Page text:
April 26 2011 marks the 25 year anniversary of Chernobyl Day, the day the nuclear facility melted down in Chernobyl, Ukraine. The radioactive fallout from this catastrophe was devastating, leading to countless cases of cancer, birth defects and other serious illnesses. The world is still full of nuclear accidents waiting to happen (the recent problems in Japan were just waiting to occur, given the nation’s massive dependence on nuclear fuel and how prone they are to earthquakes, tsunamis and other natural disasters). So because it’s timely to do so, I would like suggestions of films that deal with nuclear disaster, whether we are talking about nuclear terrorism (“Black Rain”) or a nuclear facility that malfunctions (“The China Syndrome”). List, discuss, pick the best nuclear films, talk about why they work, why some don’t work, et cetera. Please remember, I’m not after “Mad Max” type films set in a post-nuclea holocaust future or weirdo nuclear mutant stuff (although I shall gladly accept “El Santo versus The Martians” for its strong anti-nuclear message), but mainly I want films that deal directly with nuclear disasters. By the way, I had the chance to catch “Black Rain” at the cinema a few years ago at the Melbourne International Film festival but was unable to attend. I do remember seeing it some years ago on television—as you would expect, not a cheery film, but I’m amazed this film isn’t shown more frequently by the local (Melbourne) Cinemateque: I guess showing Fellini’s fondness of flatulence every year is more important. Hipsters got better things to do than give a damn about the world. Australia, being the second largest supplier of the yellow stuff, is as much to blame as anyone for the world’s outrageous consumption of nuclear fuel and construction of nuclear weapons.
P.S.—Shohei Imamura’s “Black Rain” is not to be confused with the Ridley Scott film of the same name featuring Michael Douglas. Both were released around the same time as each other but are two completely unrelated works.
There are a few good films that deal with nuclear disasters. The british “The War Game” is an early (and controversial) staple of the genre. “The Day After” and “Threads” were pretty shocking at the time and actually contributed to a greater awareness of nuclear issues and its tragic effects. The already mentioned “The China Syndrome” is a favorite of mine. It’s a very well crafted nail-biter with good acting and a prescient quality that gave it an ominous tone (the Three Mile Island nuclear facility incident happened just a few weeks after the film was released).
For things nuclear, maybe my list Films in the Shadow of the Bomb may be of interest
Given the risk to the whole of humankind it might have been expected that there would be more films on the subject, but given also the subject is grim and people tend to prefer a pleasurable than dark, anxiety-provoking experience, it’s not surprising. The Sacrifice has the optimism of the planting of a tree v the would-be disaster, as Tarkovsky’s send off, and in the 60s Kubrick gave the alternatives destinies for us; we may scupper the wondrous one. To infinity and beyond! Stalker is in a strange sort of zone, eerie but very beautifu film. I liked China Syndrome, and it was timely. With Japan’s current problems i heard it said by more than one “expert” and interviewer on the BBC that it showed how safe nuclear power is.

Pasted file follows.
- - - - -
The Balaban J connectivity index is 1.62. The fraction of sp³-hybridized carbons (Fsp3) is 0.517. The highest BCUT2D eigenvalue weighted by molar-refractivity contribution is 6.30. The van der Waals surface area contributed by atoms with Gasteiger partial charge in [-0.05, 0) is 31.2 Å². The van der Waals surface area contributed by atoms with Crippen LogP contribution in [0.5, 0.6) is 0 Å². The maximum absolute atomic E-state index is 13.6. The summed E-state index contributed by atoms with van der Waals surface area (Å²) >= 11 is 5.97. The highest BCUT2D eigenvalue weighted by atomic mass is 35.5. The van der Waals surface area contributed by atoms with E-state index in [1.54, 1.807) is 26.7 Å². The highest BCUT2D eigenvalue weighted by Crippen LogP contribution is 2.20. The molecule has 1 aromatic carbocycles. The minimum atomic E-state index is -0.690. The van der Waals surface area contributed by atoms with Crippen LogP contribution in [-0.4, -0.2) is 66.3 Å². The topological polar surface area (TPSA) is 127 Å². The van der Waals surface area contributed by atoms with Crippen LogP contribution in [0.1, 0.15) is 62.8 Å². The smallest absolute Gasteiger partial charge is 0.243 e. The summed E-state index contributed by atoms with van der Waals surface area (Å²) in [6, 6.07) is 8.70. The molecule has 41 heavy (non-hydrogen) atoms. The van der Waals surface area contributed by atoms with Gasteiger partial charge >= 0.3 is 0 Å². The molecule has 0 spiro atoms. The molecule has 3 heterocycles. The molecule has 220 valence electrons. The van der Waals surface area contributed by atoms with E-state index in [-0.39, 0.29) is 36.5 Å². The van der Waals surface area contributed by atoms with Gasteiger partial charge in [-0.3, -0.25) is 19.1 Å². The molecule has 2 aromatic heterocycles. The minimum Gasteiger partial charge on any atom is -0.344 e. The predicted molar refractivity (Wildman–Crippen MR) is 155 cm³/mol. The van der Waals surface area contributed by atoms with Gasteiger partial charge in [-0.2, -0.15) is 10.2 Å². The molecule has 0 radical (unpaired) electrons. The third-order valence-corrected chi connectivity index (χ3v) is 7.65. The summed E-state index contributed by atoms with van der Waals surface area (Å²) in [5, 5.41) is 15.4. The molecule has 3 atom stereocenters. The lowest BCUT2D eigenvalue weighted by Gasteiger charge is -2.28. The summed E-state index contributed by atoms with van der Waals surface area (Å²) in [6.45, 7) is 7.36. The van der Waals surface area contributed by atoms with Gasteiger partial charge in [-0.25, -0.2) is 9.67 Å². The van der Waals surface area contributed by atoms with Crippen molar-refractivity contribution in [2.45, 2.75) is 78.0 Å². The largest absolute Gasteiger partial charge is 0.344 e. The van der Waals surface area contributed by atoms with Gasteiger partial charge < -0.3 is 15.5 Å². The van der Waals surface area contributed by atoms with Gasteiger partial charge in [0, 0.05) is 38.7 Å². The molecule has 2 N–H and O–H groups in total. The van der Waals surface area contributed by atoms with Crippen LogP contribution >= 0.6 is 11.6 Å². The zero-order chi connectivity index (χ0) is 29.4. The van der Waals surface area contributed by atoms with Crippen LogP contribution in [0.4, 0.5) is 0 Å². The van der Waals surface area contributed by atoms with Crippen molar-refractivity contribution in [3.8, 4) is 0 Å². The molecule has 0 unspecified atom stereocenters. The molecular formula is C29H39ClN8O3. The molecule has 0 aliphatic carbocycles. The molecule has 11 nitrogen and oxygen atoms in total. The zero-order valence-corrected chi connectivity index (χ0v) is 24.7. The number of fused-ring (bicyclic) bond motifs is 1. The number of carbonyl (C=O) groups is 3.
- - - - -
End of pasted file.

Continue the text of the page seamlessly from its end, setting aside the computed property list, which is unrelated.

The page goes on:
A man jumped off the top of a 90 storey building; as he passed 2 floors he shouted, “see, i told you it was safe”, as he scraped his leg on a balcony passing the next floor, he shouted, “ha, tis but a scratch, even with this wind”
An obvious recommendation is Chris Marker’s “La jetée”, a spellbinding account on the nuclear apocalypse made in the year of the Cuba Crisis. Alexander Kluge’s film “War and Peace” made in collaboration with Schlöndorff, Böll and other intellectuals of the era can be regarded as a definite statement of the 1980s against the nuclear war. There’s also Murakami’s animated feature “When the Wind Blows”, just like Lopushansky’s dark and disturbing “Dead Man’s Letters” (video below) it was made in 1986 and first released a few months after the catastrophe of Chernobyl.
Thanks for that.
As well as When the Wind Blows, in the UK in the 80s there was the TV landmark Threads, imagining nuclear disaster in Sheffield.
Those polluted 80s
Gotta love industrial capitalism.
Has anyone here seen “Silkwood” (1983) and if so, did you find the film satisfactory? “The China Syndrome” (1979) is more than just a cautionary film about nuclear disaster, it’s another great film about the world of television. “On The Beach” (1959) was filmed largely in my home city (Melbourne). I saw this on the big screen at a 50 year anniversary screening. Let me tell you, seeing classy Gregory Peck walk around Frankston train station was surreal—that place is a fiend’s paradise nowadays. It does amaze me that not more is made of the whole nuclear issue. Know-nothings and tabloid spin artists think we are crazy for having such “alarmist” attitudes about the “safe” nuclear industry. These are the same types who would have accused medically-concerned people of being “alarmist” about Thalidomide in the 1960s.
By the way, anybody else remember this video game for the Atari 2600? At least it was a bit different from those stupid games kids play nowadays where you do nothing except blow crap to pieces…